loseranthems asked: Oh man, oh man, hopping on the 'answer questions about the industry' bandwagon :-) My one question is, how is the transition from graduating to finding your way into the industry? I've been told connections are a major thing, but for someone who's just out, what happens? (Also I love your work and everything you stand for and thank you for Gone Home. Really. So much. <3)
Thank you kindly for saying so, not to mention playing the game! I really appreciate it, anthems! <3
This is a multifacted, milage may vary question in a lot of respects, but I’m just going to hop right in.
Transitioning from a grad to a developer (in the mainstream sense) seems to depend on what you’ve studied, where you live, what kind of job you’d like to do (art/programming/design/admin,etc), your student debts, whether you’re looking for AAA, social, mobile, or deciding to forego all that (and The Industry at large) and create your own game.* I’ve only ever worked in social/mobile/independent games, so I’m coming from it from that perspective.
When I graduated (with no degree, but a diploma in 3D art and illustration) I was hired a week or so later by an art director in social games (I know) who’d seen some fan art I’d done online. I had no friends working in or on games at the time, so I feel like that kind of experience - of being cold called immediately after graduating - is something of an outlier.
Do do doo, let’s see.
Connections are undoubtedly handy, but at the same time, “networking” and mixers and LinkedIn culture were difficult. I felt weird about schmoozing and every time I was placed in that kind of situation, that Kids In The Hall skit was looping in my head:
When I did meet cool people, it was almost exclusively through Twitter, and it was because I genuinely liked them and the work they were doing. Emily (my wife), making dumb goofs with Steve G was how we ended meeting him in person, and a large part of why we’re going to GDC this year is to say hi to friends we met through tweets.
Long story short, making things and posting them online and listening to people on Twitter has been wonderfully helpful for me (and others, I’m sure).
I hope that’s helpful, at least in part!
*’Games as personal expression’ as compared to ‘games as traditional career’ (though that’s a false dichotomy, really) but I’m going to be answering about the ‘as career’ aspect, since I think that’s what you’re after.
When I was 17 I wrote a letter (an actual paper letter) to Ubisoft Montreal asking if they were looking for an intern. I didn’t get a response back, which I now understand was likely because every painfully earnest, videogame loving teenager in Canada was probably doing the very same thing. My thought process at the time went something like this: if they’d just give me a chance - just an unpaid internship!- I knew I could help create something really cool. (And learn to speak better French.)
These days, with sites like Tumblr and Twitter it’s way, way easier to reply to people with questions about games, and while I’m still learning software and modeling and game making in general, and can only approach it from my limited experience, I’m happy to try and answer questions for those in the same position I was at 17.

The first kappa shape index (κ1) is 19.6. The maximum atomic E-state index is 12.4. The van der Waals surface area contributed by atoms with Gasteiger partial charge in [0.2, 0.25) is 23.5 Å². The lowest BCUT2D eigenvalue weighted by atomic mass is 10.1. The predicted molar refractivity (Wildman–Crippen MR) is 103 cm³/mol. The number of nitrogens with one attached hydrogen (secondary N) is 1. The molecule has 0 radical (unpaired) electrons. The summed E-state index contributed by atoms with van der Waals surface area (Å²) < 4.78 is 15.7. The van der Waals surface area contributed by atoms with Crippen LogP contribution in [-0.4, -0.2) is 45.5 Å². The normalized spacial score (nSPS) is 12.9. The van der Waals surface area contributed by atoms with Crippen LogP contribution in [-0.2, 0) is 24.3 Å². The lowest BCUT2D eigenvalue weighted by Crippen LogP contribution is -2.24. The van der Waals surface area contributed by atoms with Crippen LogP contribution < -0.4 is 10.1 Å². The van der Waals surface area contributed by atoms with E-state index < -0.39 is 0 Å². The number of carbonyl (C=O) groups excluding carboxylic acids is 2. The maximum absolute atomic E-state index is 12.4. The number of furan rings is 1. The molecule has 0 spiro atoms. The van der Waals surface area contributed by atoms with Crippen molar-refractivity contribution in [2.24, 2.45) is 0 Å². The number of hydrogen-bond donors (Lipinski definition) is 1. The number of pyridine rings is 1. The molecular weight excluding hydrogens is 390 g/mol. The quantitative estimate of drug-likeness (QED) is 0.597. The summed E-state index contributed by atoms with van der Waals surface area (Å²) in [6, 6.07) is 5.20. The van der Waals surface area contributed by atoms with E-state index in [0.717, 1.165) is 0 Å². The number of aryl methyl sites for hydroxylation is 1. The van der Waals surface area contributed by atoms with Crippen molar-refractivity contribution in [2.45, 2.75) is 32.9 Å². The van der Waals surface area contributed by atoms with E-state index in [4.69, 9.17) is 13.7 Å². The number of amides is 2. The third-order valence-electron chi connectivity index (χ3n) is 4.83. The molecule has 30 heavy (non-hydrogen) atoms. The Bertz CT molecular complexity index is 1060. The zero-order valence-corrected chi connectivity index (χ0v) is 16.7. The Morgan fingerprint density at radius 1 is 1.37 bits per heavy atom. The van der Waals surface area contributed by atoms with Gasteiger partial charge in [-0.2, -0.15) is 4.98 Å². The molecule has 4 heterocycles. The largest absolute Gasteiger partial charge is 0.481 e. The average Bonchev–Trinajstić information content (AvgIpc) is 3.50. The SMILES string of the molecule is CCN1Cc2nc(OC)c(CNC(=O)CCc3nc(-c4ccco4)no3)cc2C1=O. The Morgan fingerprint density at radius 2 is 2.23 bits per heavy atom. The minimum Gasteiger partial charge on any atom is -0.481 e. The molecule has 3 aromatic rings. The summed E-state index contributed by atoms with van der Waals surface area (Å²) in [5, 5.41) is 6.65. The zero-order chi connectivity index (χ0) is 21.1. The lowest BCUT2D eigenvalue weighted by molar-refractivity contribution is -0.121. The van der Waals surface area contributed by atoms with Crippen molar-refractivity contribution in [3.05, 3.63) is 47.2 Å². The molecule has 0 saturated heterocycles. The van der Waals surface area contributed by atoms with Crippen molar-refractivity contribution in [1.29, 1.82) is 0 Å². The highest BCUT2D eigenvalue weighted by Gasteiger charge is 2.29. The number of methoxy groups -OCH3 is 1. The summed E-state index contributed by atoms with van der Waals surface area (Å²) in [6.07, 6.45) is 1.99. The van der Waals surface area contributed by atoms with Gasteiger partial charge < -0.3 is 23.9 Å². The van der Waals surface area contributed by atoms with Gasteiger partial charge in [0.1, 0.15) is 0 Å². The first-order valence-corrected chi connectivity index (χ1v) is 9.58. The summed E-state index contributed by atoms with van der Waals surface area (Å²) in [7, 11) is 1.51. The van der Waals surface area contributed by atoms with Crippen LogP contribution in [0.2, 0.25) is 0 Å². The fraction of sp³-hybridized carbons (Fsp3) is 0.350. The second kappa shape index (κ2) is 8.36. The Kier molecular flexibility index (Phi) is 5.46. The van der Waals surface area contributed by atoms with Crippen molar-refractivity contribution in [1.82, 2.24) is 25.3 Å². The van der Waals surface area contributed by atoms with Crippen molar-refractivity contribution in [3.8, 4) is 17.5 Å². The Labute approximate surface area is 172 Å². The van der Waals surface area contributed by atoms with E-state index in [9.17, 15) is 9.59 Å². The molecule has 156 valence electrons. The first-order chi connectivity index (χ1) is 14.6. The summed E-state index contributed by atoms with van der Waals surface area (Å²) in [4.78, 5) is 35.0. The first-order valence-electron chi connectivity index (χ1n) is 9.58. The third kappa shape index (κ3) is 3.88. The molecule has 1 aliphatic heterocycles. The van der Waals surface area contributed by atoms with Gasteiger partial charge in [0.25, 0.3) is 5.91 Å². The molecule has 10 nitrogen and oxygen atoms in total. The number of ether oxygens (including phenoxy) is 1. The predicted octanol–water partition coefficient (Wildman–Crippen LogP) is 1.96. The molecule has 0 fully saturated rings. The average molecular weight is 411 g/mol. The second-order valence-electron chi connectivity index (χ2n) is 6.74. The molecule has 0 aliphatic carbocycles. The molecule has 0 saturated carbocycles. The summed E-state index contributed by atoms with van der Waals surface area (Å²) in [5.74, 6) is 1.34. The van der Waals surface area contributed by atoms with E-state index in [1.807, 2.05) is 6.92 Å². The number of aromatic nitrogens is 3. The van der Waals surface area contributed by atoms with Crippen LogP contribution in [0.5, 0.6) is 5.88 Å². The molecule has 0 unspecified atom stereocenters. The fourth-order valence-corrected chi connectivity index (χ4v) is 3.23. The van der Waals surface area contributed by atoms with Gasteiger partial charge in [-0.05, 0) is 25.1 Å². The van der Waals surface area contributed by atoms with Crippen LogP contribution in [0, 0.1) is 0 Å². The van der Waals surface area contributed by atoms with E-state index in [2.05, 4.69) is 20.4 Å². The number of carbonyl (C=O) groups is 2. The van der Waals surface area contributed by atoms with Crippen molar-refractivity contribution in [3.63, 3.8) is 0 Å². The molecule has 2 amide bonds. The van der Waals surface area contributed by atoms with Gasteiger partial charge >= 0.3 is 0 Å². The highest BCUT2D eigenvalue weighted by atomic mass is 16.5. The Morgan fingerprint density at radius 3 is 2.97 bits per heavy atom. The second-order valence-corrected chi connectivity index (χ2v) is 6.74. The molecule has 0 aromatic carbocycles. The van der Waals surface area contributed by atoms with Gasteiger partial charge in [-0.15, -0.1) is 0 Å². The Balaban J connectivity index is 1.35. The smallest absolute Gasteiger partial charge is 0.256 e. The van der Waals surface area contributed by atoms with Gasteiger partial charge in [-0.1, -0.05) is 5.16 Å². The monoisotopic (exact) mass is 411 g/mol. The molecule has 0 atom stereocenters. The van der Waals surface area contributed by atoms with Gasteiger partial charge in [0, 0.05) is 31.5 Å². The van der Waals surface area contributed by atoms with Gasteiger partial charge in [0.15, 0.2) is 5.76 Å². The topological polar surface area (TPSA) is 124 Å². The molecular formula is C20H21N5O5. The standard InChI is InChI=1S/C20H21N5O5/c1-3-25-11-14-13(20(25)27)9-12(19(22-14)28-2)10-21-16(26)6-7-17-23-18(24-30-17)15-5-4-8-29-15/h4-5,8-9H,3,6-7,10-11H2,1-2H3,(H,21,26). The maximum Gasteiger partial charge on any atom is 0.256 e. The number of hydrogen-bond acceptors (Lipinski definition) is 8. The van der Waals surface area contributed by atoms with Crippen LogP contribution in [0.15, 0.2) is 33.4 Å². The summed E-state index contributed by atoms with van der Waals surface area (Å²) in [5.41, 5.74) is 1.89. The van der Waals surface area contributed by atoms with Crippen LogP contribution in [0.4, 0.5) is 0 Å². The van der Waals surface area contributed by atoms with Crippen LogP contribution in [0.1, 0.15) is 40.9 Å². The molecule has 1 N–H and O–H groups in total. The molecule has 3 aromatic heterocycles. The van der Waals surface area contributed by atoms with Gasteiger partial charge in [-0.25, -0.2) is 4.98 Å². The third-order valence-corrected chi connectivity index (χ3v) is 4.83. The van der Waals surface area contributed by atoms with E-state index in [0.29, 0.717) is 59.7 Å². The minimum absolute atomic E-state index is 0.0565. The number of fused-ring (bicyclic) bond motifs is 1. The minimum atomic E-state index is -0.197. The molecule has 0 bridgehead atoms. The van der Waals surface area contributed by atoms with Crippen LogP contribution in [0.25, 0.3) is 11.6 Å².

Because I haven’t mentioned this before, if you feel like using the ask for game related questions, you’re more than welcome to, and I’ll get to them as soon as I’m able, in private or public, whatever you’d prefer.
I’ve been working on a Polycount art post for Gone Home later in the month, and experimenting with Marmoset’s new toolbag for renders. I’m still very new to it, but it’s a lot of fun. What a great piece of software!
Also, I’ve been making gross little mushrooms in Zbrush. Those… those weren’t in the game. Those are Just Because assets.
Katie’s bag has an English flag patch on the other side, from when she took the CHUNNEL.
I’ve got some other work in the mix, but while I’m finishing it up, here’s a couple of boardgame textures from the game. They were tweaked a little in game by Karla to add additional grit and type, but I made them during off hours to make me laugh, and they still kinda do!
…haha, laughing at your own dumb jokes.
Emily and I both worked on games that have been nominated for IGF or Game Developer’s Choice awards this year, and I couldn’t be prouder of Emily and Damian, who made an amazing game that’s both dark and charming at the same time. With any luck, Emily and I will be at Lost Levels and GDC together, which I can’t wait for. :)
See you in March, San Francisco!
Extremely happy to announce our fourth issue for 2014… Frontier #6: Emily Carroll!
Emily Carroll is a talented cartoonist — one of my all time favorites! We adore her unnerving and masterful webcomics, like “His Face All Red,” “The 3 Snake Leaves,” and “Out of Skin.”
For Frontier #6, Emily is creating a brand new horror story, inspired by children’s games like Bloody Mary, Southern Ontario Gothic literature, and Japanese urban legends.
You can get a subscription now for a flat $35 and get all four issues (featuring Sascha Hommer, Ping Zhu, Sam Alden, and Emily) mailed to your house! ($42 for Canadians, $50 for international folks)